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SPLM quits North Sudan elections at all levels

April 7 - 2010 KHARTOUM

(By Radio Dabanga)

The Sudan People’s Liberation Movement will boycott the national elections in the North at all levels it told Radio Dabanga. Previously it had announced a nationwide boycott of the presidential elections and a boycott of the polling in Darfur. Today the SPLM extended their withdrawal to all levels of voting in nearly all states of North Sudan, with exception of Southern Blue Nile and later South Kordofan.Today, the NCP of President Omar Al Bashir has criticized the latest decision of the SPLM. The new development leaves Bashir without serious contestants after he refused earlier to agree with the opposition to delay the elections. One of the opposition parties of ex-prime minister Sadiq al Mahdi, the Umma Party, is considering to take part in the elections at all levels. He was ousted in 1989 by a military coup led by president Bashir. He might try taking over the position of a breakaway party – Umma Reform – that is led by his cousin. His cousin initially joined Bashir’s government, but ran into a disagreement and quitted the government. According to local reports Sadiq al Mahdi is heading for a deal with the NCP of Bashir.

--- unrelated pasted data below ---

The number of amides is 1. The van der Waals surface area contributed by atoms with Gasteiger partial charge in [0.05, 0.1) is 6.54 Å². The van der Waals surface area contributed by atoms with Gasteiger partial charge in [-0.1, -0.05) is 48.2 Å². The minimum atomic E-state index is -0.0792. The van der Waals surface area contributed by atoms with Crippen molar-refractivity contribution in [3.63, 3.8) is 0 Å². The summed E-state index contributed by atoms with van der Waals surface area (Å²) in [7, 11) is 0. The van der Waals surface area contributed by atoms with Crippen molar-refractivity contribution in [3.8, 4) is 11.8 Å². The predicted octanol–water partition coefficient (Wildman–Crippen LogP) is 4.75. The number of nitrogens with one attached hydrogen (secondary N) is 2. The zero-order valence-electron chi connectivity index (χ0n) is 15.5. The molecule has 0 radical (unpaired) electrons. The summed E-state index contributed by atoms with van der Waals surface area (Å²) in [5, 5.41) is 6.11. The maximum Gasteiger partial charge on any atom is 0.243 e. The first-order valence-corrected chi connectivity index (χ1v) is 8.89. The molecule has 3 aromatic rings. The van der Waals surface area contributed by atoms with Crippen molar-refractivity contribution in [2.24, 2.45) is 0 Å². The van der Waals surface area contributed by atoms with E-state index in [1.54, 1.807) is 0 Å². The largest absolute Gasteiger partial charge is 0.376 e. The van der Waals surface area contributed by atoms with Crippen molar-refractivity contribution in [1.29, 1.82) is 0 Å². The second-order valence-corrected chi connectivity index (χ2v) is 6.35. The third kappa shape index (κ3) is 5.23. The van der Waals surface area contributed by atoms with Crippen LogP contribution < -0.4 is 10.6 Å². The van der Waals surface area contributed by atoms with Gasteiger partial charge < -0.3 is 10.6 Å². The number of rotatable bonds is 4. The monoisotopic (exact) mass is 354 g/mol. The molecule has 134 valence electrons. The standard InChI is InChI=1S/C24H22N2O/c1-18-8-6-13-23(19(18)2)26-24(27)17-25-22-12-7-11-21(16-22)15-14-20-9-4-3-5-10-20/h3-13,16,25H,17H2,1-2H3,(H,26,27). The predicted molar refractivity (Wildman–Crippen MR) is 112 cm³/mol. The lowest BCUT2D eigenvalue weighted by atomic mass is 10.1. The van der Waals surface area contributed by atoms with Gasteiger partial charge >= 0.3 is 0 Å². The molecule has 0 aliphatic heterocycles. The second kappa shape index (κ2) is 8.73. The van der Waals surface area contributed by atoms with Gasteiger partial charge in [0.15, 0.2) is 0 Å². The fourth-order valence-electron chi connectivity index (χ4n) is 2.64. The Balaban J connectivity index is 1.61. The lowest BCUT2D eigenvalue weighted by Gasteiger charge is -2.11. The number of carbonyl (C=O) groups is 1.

In their meeting on Tuesday in Khartoum, SPLM party leaders settled on a comprehensive boycott, according to one of the participants who spoke to Radio Dabanga by phone during the meeting. Those attending the meeting included SPLM Secretary General Pagan Amun, (former) presidential candidate Yassir Arman, other candidates and leaders of SPLM Northern Sector. The chairman of the party, Salva Kiir Mayardit, was not present. The boycott will apply to 13 states in North Sudan. Pagan Amum told reporters after the meeting that the decision excluded two states who are according to the Comprehensive Peace Agreement considered part of the North: Blue Nile and South Kordofan. The party had already given indications that it would run candidates in the border state of Blue Nile. In South Kordofan, local elections were scheduled to take place two months after the national general election anyway. SPLM will continue to contest elections in South Sudan where it is the ruling party. In 2011 the dominant wing of the party is expected to campaign for South Sudan’s independence during a referendum guaranteed under the Comprehensive Peace Agreement.

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